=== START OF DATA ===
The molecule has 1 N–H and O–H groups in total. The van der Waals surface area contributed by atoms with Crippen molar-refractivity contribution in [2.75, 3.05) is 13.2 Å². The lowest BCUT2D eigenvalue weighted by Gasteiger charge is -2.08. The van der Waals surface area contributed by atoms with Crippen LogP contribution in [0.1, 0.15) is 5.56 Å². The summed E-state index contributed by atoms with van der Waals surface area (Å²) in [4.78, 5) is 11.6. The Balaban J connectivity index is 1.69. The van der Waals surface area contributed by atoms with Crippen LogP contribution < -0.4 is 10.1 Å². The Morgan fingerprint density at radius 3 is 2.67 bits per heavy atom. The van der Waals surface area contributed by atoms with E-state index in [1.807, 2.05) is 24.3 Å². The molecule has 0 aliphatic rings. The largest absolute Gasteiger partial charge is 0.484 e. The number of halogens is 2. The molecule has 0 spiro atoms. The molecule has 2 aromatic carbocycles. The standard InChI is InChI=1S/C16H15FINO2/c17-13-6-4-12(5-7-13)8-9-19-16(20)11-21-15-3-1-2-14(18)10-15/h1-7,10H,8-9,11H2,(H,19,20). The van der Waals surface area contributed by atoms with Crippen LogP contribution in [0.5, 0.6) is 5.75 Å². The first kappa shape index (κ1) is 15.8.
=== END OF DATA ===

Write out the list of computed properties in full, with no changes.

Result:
The molecule has 1 N–H and O–H groups in total. The van der Waals surface area contributed by atoms with Crippen molar-refractivity contribution in [2.75, 3.05) is 13.2 Å². The lowest BCUT2D eigenvalue weighted by Gasteiger charge is -2.08. The van der Waals surface area contributed by atoms with Crippen LogP contribution in [0.1, 0.15) is 5.56 Å². The summed E-state index contributed by atoms with van der Waals surface area (Å²) in [4.78, 5) is 11.6. The Balaban J connectivity index is 1.69. The van der Waals surface area contributed by atoms with Crippen LogP contribution < -0.4 is 10.1 Å². The Morgan fingerprint density at radius 3 is 2.67 bits per heavy atom. The van der Waals surface area contributed by atoms with E-state index in [1.807, 2.05) is 24.3 Å². The molecule has 0 aliphatic rings. The largest absolute Gasteiger partial charge is 0.484 e. The number of halogens is 2. The molecule has 0 spiro atoms. The molecule has 2 aromatic carbocycles. The standard InChI is InChI=1S/C16H15FINO2/c17-13-6-4-12(5-7-13)8-9-19-16(20)11-21-15-3-1-2-14(18)10-15/h1-7,10H,8-9,11H2,(H,19,20). The van der Waals surface area contributed by atoms with Crippen LogP contribution in [0.5, 0.6) is 5.75 Å². The first kappa shape index (κ1) is 15.8.